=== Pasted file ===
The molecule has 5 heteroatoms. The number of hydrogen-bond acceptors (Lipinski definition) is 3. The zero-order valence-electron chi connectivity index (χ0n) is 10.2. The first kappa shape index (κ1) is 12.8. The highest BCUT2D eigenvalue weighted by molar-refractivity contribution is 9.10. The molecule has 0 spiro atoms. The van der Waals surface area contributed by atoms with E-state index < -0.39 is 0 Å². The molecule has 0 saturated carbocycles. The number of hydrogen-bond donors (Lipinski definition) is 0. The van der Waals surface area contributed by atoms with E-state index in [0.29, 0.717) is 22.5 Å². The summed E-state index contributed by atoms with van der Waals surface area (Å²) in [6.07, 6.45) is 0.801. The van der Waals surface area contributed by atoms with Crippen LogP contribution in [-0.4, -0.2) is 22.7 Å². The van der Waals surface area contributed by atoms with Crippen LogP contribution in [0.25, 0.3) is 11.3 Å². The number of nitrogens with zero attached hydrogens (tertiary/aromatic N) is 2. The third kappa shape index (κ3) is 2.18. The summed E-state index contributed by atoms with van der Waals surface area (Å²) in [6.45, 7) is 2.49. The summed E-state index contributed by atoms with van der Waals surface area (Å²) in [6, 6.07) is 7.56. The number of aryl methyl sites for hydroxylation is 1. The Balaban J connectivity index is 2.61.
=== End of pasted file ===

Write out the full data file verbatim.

The molecule has 5 heteroatoms. The number of hydrogen-bond acceptors (Lipinski definition) is 3. The zero-order valence-electron chi connectivity index (χ0n) is 10.2. The first kappa shape index (κ1) is 12.8. The highest BCUT2D eigenvalue weighted by molar-refractivity contribution is 9.10. The molecule has 0 spiro atoms. The van der Waals surface area contributed by atoms with E-state index < -0.39 is 0 Å². The molecule has 0 saturated carbocycles. The number of hydrogen-bond donors (Lipinski definition) is 0. The van der Waals surface area contributed by atoms with E-state index in [0.29, 0.717) is 22.5 Å². The summed E-state index contributed by atoms with van der Waals surface area (Å²) in [6.07, 6.45) is 0.801. The van der Waals surface area contributed by atoms with Crippen LogP contribution in [-0.4, -0.2) is 22.7 Å². The van der Waals surface area contributed by atoms with Crippen LogP contribution in [0.25, 0.3) is 11.3 Å². The number of nitrogens with zero attached hydrogens (tertiary/aromatic N) is 2. The third kappa shape index (κ3) is 2.18. The summed E-state index contributed by atoms with van der Waals surface area (Å²) in [6.45, 7) is 2.49. The summed E-state index contributed by atoms with van der Waals surface area (Å²) in [6, 6.07) is 7.56. The number of aryl methyl sites for hydroxylation is 1. The Balaban J connectivity index is 2.61.